SpaceX launches Falcon 9, lands rocket booster
Rocket carrying Korean satellite
KENNEDY SPACE CENTER, Fla. – SpaceX launched its 16th mission this year, doubling last year's total.
A Korean telecommunications satellite sat atop a 230-foot Falcon 9 rocket at Kennedy Space Center’s historic pad 39A, the former launch site for moon rockets and space shuttles, News 6 partner Florida Today reported.
The Falcon 9 is carrying the the roughly 8,000-pound Koreasat-5A to an orbit more than 22,000 miles over the equator.
Minutes after liftoff, the rocket’s first stage dropped from space to the deck of an unpiloted ship floating offshore in the Atlantic Ocean. The tail-down landing on the "drone ship" was the 19th by a Falcon booster in less than two years since SpaceX first accomplished the feat.
That total includes three touchdowns on legs by rockets flying for a second time, as SpaceX works to prove large, orbital rockets can be reused.
The all-new Falcon 9 is carrying the fifth satellite owned by KT SAT, a Seoul-headquartered subsidiary of KT Corp., Korea’s largest telecommunications and media services company.
Parked in an orbital position at 113 degrees east longitude, the satellite built in France by Thales Alenia Space will provide television and Internet services in Korea, Japan, the Philippines, Southeast Asia and the Middle East.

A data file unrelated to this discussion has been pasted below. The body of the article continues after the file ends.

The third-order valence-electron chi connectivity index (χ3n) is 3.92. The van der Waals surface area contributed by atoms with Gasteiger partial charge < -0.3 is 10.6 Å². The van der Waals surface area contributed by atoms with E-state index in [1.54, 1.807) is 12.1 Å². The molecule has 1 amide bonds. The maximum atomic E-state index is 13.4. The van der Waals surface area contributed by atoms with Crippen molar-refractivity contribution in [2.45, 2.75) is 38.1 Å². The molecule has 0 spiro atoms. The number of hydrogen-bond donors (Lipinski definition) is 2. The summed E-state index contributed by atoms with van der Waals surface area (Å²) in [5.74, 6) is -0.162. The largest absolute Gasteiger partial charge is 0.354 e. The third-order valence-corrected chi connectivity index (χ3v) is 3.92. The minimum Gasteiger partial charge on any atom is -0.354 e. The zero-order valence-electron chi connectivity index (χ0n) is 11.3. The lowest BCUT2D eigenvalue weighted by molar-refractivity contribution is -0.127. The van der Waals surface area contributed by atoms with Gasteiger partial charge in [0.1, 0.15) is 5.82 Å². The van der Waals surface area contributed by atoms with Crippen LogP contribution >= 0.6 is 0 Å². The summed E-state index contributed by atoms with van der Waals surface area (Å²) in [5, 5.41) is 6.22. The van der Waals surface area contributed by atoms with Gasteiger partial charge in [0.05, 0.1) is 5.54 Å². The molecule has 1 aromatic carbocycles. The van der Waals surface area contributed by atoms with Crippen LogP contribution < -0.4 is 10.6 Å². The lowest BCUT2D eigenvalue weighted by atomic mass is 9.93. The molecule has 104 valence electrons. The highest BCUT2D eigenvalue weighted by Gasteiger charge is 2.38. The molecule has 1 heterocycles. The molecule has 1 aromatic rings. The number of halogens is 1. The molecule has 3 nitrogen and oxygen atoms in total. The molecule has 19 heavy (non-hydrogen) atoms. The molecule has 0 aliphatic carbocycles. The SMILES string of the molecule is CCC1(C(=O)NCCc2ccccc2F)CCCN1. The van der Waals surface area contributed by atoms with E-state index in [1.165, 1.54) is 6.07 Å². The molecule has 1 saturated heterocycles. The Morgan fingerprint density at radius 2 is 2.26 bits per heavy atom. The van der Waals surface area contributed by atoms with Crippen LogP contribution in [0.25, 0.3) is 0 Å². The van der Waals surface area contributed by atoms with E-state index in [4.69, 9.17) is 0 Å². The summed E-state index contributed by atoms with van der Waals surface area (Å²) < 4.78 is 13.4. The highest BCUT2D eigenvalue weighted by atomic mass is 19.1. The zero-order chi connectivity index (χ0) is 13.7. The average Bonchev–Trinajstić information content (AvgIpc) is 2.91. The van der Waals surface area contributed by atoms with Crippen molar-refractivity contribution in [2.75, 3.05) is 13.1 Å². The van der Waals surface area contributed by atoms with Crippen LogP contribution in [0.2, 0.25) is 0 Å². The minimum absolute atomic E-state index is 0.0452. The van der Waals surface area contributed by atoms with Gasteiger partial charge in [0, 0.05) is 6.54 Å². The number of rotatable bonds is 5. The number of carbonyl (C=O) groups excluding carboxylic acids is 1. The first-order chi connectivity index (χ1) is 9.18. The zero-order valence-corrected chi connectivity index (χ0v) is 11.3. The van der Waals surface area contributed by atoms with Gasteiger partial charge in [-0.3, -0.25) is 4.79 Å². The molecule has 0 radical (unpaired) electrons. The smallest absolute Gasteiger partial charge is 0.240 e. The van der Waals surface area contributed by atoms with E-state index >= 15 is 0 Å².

KT SAT’s fourth satellite, Koreasat-7, also built by Thales, launched in May aboard a European Ariane 5 rocket.
The upcoming mission is expected to take roughly 30 minutes from liftoff to the satellite’s deployment in an initial orbit reaching as high as 37,000 miles. The spacecraft will circularize its orbit over nearly two weeks.
SpaceX's 16th launch of 2017 — including a dozen from Florida — would match the most flown in a calendar year by rival United Launch Alliance. The Boeing-Lockheed Martin joint venture flew as often in 2009.
SpaceX plans at least three more flights this year, at least two of them from the Space Coast.
One of those, a resupply mission to the International Space Station for NASA, will be the first mission in more than a year to blast off from Launch Complex 40 at Cape Canaveral Air Force Station. The site has been undergoing repairs and upgrades since a Falcon 9 rocket exploded on its pad there on Sept. 1, 2016.
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